This October it will be three years since my Dad suddenly passed away during my junior year of college. When he died, all of my memories of him were haunted by a clock over his head counting down the years, months, days, and even minutes he had left. For me, grief was something that felt like it changed both everything and nothing. I didn’t know how to talk about it with anyone, or even, for that matter, what I would talk about. I just felt empty. And lonely. Really lonely. Watching Mafuyu, one of the main characters in given, navigate his own grief around the recent suicide of his boyfriend, Yuki, I felt understood – two queers in a pod navigating the sad, messiness of grief (lol). While there’s honestly a lot to admire about the show in general, I deeply appreciated how it teased out a lot of that messiness and the difficulty of communicating about grief. I think this show does a really beautiful job of touching on the process of grief for this queer kid and what it means to hold onto someone after they’re gone. Continue reading
For the first few years, at least, the Natsume household goes about its day to day life peacefully. The house is small, but it’s warm. Though his mother passed away soon after he was born, Takashi is happy living with his father. Throughout his childhood they often sit on the porch admiring the flowers his mother planted before she died; they bloom year after year, lighting up the garden with their color, a constant reminder of the love of the person they both lost. Sometimes he misses her presence, but keeps it to himself, silently treasuring the picture of his parents his father gave him.
As Takashi grows older, he starts taking greater notice of the small monsters that have been a constant part of his childhood. His father doesn’t doubt him when he tells him about them; if he does, he doesn’t let on. When Takashi goes to school, his father helps him learn to keep his ability a secret so he can try to live a normal school life; it’s not always easy, but Takashi is content with someone believing in what he sees. Though his father worries when he sometimes sees Takashi come home with his clothes dirtied or when he startles at something only he can see, he always welcomes him back with a smile, no questions asked. Eventually, Takashi’s father tells him Reiko, Takashi’s grandmother, and about her own ability to see what Takashi can. Sometimes, when he feels particularly alone, Takashi will think back to her, wishing that he had had the chance to meet the person who could understand him the most.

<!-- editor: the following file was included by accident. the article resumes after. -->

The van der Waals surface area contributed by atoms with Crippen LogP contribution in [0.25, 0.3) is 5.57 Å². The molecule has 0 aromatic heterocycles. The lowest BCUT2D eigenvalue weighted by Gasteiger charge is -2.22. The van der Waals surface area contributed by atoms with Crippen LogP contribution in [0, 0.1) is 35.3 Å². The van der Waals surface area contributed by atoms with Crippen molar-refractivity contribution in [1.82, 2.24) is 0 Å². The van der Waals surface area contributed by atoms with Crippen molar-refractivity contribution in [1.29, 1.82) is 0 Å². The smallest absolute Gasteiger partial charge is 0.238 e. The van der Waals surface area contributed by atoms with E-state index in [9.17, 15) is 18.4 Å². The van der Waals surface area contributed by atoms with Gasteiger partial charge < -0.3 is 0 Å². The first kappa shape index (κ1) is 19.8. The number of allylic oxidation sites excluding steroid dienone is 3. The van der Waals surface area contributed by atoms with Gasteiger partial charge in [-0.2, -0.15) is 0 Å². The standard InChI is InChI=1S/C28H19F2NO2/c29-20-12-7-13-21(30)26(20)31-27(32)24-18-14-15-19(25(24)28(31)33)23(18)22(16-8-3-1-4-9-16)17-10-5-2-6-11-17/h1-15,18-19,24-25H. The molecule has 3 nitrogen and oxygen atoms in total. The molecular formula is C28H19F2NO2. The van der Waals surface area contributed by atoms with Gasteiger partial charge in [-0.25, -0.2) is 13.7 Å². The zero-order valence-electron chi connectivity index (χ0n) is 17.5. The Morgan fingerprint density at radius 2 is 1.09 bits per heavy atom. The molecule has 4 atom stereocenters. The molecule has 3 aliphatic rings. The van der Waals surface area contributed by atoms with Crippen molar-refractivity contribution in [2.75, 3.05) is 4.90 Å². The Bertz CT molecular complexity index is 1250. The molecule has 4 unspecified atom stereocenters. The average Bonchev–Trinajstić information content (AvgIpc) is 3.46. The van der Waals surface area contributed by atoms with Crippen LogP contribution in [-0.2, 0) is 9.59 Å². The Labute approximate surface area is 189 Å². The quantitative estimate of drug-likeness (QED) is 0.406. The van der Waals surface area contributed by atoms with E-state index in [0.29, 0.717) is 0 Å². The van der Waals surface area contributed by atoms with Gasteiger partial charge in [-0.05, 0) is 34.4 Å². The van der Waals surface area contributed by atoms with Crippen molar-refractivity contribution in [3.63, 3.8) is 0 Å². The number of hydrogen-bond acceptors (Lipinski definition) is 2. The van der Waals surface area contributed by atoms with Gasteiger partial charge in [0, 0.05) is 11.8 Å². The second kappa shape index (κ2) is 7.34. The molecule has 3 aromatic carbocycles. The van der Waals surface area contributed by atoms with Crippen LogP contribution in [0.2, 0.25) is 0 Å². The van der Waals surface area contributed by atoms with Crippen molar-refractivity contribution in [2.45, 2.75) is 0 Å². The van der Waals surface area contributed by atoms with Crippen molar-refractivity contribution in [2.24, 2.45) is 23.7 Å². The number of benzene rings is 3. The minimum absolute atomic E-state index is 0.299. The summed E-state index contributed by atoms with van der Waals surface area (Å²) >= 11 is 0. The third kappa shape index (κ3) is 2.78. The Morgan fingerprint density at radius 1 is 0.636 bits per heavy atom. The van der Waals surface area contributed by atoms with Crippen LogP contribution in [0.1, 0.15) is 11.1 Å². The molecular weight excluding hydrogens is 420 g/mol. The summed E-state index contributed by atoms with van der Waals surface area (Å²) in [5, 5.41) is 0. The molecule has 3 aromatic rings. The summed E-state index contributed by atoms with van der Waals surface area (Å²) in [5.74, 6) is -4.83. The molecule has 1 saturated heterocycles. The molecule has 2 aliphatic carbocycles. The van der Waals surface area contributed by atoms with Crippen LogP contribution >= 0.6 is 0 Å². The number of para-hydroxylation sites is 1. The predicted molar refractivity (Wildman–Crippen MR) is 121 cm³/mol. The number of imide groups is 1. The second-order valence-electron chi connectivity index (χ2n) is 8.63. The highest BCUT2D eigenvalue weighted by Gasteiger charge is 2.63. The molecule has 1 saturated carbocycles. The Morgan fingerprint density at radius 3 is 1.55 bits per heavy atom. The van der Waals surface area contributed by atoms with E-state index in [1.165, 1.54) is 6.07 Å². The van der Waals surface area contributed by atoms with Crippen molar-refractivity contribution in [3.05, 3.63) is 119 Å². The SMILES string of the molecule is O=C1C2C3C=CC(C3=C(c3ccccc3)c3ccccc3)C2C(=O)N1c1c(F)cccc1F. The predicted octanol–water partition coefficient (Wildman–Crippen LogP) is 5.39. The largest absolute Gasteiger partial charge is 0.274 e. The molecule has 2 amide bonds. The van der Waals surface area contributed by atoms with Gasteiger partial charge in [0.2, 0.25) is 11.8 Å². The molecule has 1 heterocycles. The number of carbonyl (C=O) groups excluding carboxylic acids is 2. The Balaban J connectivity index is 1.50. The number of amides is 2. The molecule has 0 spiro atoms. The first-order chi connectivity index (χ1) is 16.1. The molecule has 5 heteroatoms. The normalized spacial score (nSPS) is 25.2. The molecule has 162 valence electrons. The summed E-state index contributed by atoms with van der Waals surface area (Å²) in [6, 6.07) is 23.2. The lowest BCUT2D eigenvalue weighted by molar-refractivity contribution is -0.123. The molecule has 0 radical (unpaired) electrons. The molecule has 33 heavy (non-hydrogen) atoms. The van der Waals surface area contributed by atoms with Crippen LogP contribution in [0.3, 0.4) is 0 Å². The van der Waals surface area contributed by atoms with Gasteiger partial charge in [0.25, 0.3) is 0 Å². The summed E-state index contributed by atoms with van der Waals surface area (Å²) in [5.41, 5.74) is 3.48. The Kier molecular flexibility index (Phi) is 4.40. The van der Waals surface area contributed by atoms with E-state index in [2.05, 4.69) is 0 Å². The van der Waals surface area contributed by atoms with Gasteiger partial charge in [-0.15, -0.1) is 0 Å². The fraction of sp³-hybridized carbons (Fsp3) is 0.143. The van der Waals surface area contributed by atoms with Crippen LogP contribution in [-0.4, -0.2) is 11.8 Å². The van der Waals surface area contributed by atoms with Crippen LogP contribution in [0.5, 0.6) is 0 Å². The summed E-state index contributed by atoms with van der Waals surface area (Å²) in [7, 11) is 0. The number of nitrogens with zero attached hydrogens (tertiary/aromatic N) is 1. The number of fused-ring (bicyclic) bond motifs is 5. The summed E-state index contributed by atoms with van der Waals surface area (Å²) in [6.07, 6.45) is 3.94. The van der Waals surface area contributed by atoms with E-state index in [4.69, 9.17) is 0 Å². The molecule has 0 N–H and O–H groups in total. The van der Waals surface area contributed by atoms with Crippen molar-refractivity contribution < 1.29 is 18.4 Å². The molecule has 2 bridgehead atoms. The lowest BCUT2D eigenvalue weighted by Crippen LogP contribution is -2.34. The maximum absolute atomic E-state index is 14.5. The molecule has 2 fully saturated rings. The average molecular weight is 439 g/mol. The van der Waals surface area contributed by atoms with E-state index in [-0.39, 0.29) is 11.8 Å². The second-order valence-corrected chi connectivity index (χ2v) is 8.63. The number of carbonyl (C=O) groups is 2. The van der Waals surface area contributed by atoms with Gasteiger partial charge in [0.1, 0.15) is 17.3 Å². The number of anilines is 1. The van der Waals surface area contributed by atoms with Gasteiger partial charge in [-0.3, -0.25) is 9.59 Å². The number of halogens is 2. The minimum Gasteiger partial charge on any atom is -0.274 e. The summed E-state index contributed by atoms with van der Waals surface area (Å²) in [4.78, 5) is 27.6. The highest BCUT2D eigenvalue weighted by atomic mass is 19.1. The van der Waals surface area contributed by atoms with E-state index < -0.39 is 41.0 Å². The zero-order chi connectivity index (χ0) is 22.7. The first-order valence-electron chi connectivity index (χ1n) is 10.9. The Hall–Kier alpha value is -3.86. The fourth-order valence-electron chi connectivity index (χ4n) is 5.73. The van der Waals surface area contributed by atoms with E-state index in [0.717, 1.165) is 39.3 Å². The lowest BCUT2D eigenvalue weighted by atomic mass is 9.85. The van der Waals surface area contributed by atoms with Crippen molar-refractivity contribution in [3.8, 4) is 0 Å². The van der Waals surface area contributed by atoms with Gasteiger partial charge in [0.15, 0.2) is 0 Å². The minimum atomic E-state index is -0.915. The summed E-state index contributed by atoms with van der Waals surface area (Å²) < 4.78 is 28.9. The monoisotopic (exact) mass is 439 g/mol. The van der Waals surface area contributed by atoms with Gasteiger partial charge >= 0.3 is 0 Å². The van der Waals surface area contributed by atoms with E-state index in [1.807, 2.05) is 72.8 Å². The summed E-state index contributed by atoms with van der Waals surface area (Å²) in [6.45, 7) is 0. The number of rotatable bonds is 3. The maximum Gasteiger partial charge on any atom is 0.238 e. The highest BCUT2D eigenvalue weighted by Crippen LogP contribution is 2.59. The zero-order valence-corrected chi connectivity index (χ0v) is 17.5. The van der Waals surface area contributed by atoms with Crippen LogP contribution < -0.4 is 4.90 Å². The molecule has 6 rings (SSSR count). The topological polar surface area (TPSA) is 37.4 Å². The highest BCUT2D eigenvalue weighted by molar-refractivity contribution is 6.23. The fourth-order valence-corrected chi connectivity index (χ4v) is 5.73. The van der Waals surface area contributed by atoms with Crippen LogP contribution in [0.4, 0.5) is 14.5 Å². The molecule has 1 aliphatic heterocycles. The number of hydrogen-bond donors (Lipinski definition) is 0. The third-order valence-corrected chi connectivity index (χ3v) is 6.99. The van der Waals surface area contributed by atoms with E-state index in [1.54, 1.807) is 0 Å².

Despite his small bouts of loneliness, Takashi has learned kindness and is happy with the people he has come to know, friends and family alike. He doesn’t hate the monsters he sees and will sometimes try to help out the ones that approach him, though he’s also learned to be weary having been attacked more than once. He’s not the strongest person, so he lives his life quietly, treasuring the memories he makes with others, knowing that there may come a day where he won’t come home. He’s afraid of hurting those around if that day comes, but, until then, he’ll try to live happily and return the happiness he has been given.
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May, the season of flowers and fires (if you live in SoCal). It’s also the season of ~love~. The Let Us Remember Love project where bloggers talk about anime that holds special places in their hearts is taking place this month for four Sundays, and I decided to take some (more) time off from studying and share some love for my favorite series.
I watched Nodame Cantabile for the first time about four years ago, way back when I was only starting to get into anime/manga. As the brilliant 12/13 year old I was, chances are I only picked the show because of the romance tag. Though Nodame and Chiaki do admittedly rank among my favorite anime couples, the show definitely goes beyond and succeeds at much more than just the romance. Continue reading
I’ve always been strangely fascinated by the emotion of despair or depression in characters. I think it’s one of the most interesting emotions because it’s one that can absolutely cripple a person, yet it’s one that can provide the grounds for change. The angst, the drama, I drink it all up (not a fan of tragedies though, go figure). Although I know you’re all absolutely enthralled reading about by my love of the depressed, I promise am actually going somewhere with this. Continue reading